Ponce and Krop, 2018, illustrate the launch of the EU Observatory for Nanomaterials as a form of impact assessment. The broad goal is to build a framework to trace where nanomaterials are being produced and how they are used and how they are disposed of. With the advent of digital technologies, artificial intelligence, robots, new materials and new processes, nanomedicines are supposed to lead significant progress in the industry. Therefore, artificial intelligent and smart healthcare solutions must serve to regulate and provide transparency at all levels of nanomaterials manipulation in order to shape the future of technology synergy over solid health and safety bases.


I would like to thank all contributors from industry involved with the development and delivery of this article, in particular, Bhargav Rajan, Industry Analyst and Debarati Sengupta, Senior Research Analyst, from the TechVision Group at Frost & Sullivan.

Further reading

Gkika, D.A., Magafas, L., Cool, P. and Braet, J., 2018. Balancing nanotoxicity and returns in health applications: The Prisoner’s Dilemma. Toxicology, 393, pp.83-89.

Drlickova, M., Smolkova, B., Runden-Pran, E. and Dusinska, M., 2017. Health Hazard and Risk Assessment of Nanoparticles Applied in Biomedicine. In Nanotoxicology (pp. 151-173).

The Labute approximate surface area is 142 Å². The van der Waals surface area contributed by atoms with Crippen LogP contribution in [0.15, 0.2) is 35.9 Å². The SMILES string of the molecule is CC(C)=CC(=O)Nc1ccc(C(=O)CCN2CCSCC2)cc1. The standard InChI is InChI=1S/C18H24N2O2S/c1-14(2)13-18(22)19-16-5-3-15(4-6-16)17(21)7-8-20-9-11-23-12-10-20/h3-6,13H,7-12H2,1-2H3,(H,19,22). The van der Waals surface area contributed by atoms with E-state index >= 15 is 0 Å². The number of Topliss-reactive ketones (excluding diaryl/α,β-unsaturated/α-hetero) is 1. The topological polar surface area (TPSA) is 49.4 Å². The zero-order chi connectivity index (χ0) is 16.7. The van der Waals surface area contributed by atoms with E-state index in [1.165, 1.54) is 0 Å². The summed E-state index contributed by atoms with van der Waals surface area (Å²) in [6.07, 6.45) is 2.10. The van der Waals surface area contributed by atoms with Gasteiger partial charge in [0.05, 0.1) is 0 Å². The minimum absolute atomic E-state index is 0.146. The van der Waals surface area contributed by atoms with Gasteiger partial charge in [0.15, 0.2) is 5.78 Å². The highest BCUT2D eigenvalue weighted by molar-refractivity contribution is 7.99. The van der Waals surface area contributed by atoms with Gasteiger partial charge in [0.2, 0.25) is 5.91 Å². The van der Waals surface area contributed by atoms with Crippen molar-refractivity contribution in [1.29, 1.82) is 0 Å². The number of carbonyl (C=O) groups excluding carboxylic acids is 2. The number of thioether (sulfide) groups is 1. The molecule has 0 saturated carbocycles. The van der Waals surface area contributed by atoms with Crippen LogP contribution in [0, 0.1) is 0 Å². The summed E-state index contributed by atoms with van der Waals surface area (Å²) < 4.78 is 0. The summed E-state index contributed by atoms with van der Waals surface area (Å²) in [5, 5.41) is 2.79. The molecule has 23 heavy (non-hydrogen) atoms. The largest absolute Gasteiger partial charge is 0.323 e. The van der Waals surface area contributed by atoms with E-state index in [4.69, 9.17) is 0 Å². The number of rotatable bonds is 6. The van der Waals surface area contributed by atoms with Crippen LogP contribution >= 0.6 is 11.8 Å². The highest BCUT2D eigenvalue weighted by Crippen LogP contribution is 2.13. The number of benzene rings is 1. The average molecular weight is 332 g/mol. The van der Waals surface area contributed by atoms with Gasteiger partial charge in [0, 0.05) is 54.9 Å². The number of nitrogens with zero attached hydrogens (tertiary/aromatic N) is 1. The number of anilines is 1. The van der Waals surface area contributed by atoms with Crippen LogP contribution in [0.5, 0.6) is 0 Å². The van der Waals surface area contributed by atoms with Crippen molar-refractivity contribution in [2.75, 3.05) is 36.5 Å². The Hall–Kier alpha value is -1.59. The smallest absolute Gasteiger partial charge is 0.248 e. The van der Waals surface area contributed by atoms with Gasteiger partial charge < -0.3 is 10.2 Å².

Leso, V., Fontana, L., Chiara Mauriello, M. and Iavicoli, I., 2017. Occupational risk assessment of engineered nanomaterials: limits, challenges and opportunities. Current Nanoscience, 13(1), pp.55-78.

National Institute for Occupational Safety and Health, 2018. Workplace Safety & Health Topics. Nanotechnology.

Occupational Safety and Health Administration (OSHA), 2018. Safety and Health Topics. Nanotechnology.

Ponce, A. and Krop, H., 2018. EU Observatory for Nanomaterials: A Constructive View on Future Regulation. Privalova, L.I., Katsnelson, B.A., Sutunkova, M.P., Minigalieva, I.A., Gurvich,

V.B., Makeyev, O.H., Shur, V.Y., Valamina, I.E., Klinova, S.V., Shishkina, E.V. and Zubarev, I.V., 2017. Looking for Biological Protectors against Adverse Health Effects of Some Nanoparticles that Can Pollute Workplace and Ambient Air (A Summary of Authors’ Experimental Results). Journal of Environmental Protection, 8(08), p.844.

Rycroft, T., Trump, B., Poinsatte-Jones, K. and Linkov, I., 2018. Nanotoxicology and nanomedicine: making development decisions in an evolving governance environment. Journal of Nanoparticle Research, 20(2), p.52.

Cecilia Van Cauwenberghe, PhD, MSc, BA

Associate fellow and senior industry analyst

TechVision Group, Frost & Sullivan